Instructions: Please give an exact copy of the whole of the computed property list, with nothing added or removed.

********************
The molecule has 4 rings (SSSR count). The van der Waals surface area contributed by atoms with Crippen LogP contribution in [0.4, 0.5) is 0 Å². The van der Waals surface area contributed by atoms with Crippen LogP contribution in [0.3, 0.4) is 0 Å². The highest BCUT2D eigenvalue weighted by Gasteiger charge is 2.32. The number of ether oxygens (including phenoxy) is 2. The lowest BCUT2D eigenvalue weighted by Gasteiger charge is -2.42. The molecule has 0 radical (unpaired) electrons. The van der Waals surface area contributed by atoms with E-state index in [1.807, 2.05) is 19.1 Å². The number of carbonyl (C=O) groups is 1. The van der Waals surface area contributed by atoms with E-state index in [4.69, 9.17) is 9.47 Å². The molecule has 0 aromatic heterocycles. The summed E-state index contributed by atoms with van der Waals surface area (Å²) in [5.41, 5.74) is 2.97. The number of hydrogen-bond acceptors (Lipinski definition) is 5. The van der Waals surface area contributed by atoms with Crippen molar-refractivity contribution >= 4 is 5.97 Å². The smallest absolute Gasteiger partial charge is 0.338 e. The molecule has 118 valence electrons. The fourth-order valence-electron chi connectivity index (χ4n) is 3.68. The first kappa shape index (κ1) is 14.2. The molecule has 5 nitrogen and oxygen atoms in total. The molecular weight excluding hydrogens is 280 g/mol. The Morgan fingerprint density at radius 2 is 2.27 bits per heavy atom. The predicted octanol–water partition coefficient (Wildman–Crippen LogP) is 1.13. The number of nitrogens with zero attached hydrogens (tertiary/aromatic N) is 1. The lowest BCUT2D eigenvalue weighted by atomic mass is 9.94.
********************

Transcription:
The molecule has 4 rings (SSSR count). The van der Waals surface area contributed by atoms with Crippen LogP contribution in [0.4, 0.5) is 0 Å². The van der Waals surface area contributed by atoms with Crippen LogP contribution in [0.3, 0.4) is 0 Å². The highest BCUT2D eigenvalue weighted by Gasteiger charge is 2.32. The number of ether oxygens (including phenoxy) is 2. The lowest BCUT2D eigenvalue weighted by Gasteiger charge is -2.42. The molecule has 0 radical (unpaired) electrons. The van der Waals surface area contributed by atoms with E-state index in [1.807, 2.05) is 19.1 Å². The number of carbonyl (C=O) groups is 1. The van der Waals surface area contributed by atoms with E-state index in [4.69, 9.17) is 9.47 Å². The molecule has 0 aromatic heterocycles. The summed E-state index contributed by atoms with van der Waals surface area (Å²) in [5.41, 5.74) is 2.97. The number of hydrogen-bond acceptors (Lipinski definition) is 5. The van der Waals surface area contributed by atoms with Crippen molar-refractivity contribution >= 4 is 5.97 Å². The smallest absolute Gasteiger partial charge is 0.338 e. The molecule has 118 valence electrons. The fourth-order valence-electron chi connectivity index (χ4n) is 3.68. The first kappa shape index (κ1) is 14.2. The molecule has 5 nitrogen and oxygen atoms in total. The molecular weight excluding hydrogens is 280 g/mol. The Morgan fingerprint density at radius 2 is 2.27 bits per heavy atom. The predicted octanol–water partition coefficient (Wildman–Crippen LogP) is 1.13. The number of nitrogens with zero attached hydrogens (tertiary/aromatic N) is 1. The lowest BCUT2D eigenvalue weighted by atomic mass is 9.94.